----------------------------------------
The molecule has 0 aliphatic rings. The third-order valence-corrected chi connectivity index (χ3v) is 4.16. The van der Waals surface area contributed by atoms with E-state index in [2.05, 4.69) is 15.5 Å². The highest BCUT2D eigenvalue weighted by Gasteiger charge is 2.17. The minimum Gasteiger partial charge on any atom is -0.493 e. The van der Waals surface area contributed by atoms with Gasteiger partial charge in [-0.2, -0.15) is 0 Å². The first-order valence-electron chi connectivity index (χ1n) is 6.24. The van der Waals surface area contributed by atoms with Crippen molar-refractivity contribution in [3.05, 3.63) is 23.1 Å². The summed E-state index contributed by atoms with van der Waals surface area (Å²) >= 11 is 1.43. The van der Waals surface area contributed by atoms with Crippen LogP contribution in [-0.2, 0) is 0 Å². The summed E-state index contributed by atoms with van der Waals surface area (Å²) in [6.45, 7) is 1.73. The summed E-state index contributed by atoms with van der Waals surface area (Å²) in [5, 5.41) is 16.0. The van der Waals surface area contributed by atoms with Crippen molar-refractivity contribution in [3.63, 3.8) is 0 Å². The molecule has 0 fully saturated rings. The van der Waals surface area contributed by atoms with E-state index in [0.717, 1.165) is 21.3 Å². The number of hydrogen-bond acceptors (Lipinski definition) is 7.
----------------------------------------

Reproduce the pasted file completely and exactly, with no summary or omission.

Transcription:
The molecule has 0 aliphatic rings. The third-order valence-corrected chi connectivity index (χ3v) is 4.16. The van der Waals surface area contributed by atoms with E-state index in [2.05, 4.69) is 15.5 Å². The highest BCUT2D eigenvalue weighted by Gasteiger charge is 2.17. The minimum Gasteiger partial charge on any atom is -0.493 e. The van der Waals surface area contributed by atoms with Gasteiger partial charge in [-0.2, -0.15) is 0 Å². The first-order valence-electron chi connectivity index (χ1n) is 6.24. The van der Waals surface area contributed by atoms with Crippen molar-refractivity contribution in [3.05, 3.63) is 23.1 Å². The summed E-state index contributed by atoms with van der Waals surface area (Å²) >= 11 is 1.43. The van der Waals surface area contributed by atoms with Crippen LogP contribution in [-0.2, 0) is 0 Å². The summed E-state index contributed by atoms with van der Waals surface area (Å²) in [6.45, 7) is 1.73. The summed E-state index contributed by atoms with van der Waals surface area (Å²) in [5, 5.41) is 16.0. The van der Waals surface area contributed by atoms with Crippen molar-refractivity contribution in [3.63, 3.8) is 0 Å². The molecule has 0 fully saturated rings. The van der Waals surface area contributed by atoms with E-state index in [0.717, 1.165) is 21.3 Å². The number of hydrogen-bond acceptors (Lipinski definition) is 7.